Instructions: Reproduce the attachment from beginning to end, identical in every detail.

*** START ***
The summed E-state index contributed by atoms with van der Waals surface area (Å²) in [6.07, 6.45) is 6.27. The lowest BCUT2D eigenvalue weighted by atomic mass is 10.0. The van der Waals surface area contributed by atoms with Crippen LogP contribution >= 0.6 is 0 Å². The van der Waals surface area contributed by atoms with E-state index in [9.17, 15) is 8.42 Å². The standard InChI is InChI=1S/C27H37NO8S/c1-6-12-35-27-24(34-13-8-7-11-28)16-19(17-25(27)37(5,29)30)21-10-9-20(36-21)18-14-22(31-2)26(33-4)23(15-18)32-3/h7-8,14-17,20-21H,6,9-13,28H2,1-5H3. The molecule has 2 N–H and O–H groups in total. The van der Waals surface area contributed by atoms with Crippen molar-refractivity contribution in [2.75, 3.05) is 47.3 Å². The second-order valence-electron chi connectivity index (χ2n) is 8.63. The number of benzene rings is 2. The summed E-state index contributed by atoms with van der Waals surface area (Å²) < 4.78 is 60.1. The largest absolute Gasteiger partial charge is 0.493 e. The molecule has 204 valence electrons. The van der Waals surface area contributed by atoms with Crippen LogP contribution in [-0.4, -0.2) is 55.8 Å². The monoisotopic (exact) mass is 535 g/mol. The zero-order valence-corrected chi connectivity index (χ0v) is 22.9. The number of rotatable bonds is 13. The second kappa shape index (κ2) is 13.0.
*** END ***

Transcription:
The summed E-state index contributed by atoms with van der Waals surface area (Å²) in [6.07, 6.45) is 6.27. The lowest BCUT2D eigenvalue weighted by atomic mass is 10.0. The van der Waals surface area contributed by atoms with Crippen LogP contribution >= 0.6 is 0 Å². The van der Waals surface area contributed by atoms with E-state index in [9.17, 15) is 8.42 Å². The standard InChI is InChI=1S/C27H37NO8S/c1-6-12-35-27-24(34-13-8-7-11-28)16-19(17-25(27)37(5,29)30)21-10-9-20(36-21)18-14-22(31-2)26(33-4)23(15-18)32-3/h7-8,14-17,20-21H,6,9-13,28H2,1-5H3. The molecule has 2 N–H and O–H groups in total. The van der Waals surface area contributed by atoms with Crippen molar-refractivity contribution in [2.75, 3.05) is 47.3 Å². The second-order valence-electron chi connectivity index (χ2n) is 8.63. The number of benzene rings is 2. The summed E-state index contributed by atoms with van der Waals surface area (Å²) < 4.78 is 60.1. The largest absolute Gasteiger partial charge is 0.493 e. The molecule has 204 valence electrons. The van der Waals surface area contributed by atoms with Crippen LogP contribution in [-0.4, -0.2) is 55.8 Å². The monoisotopic (exact) mass is 535 g/mol. The zero-order valence-corrected chi connectivity index (χ0v) is 22.9. The number of rotatable bonds is 13. The second kappa shape index (κ2) is 13.0.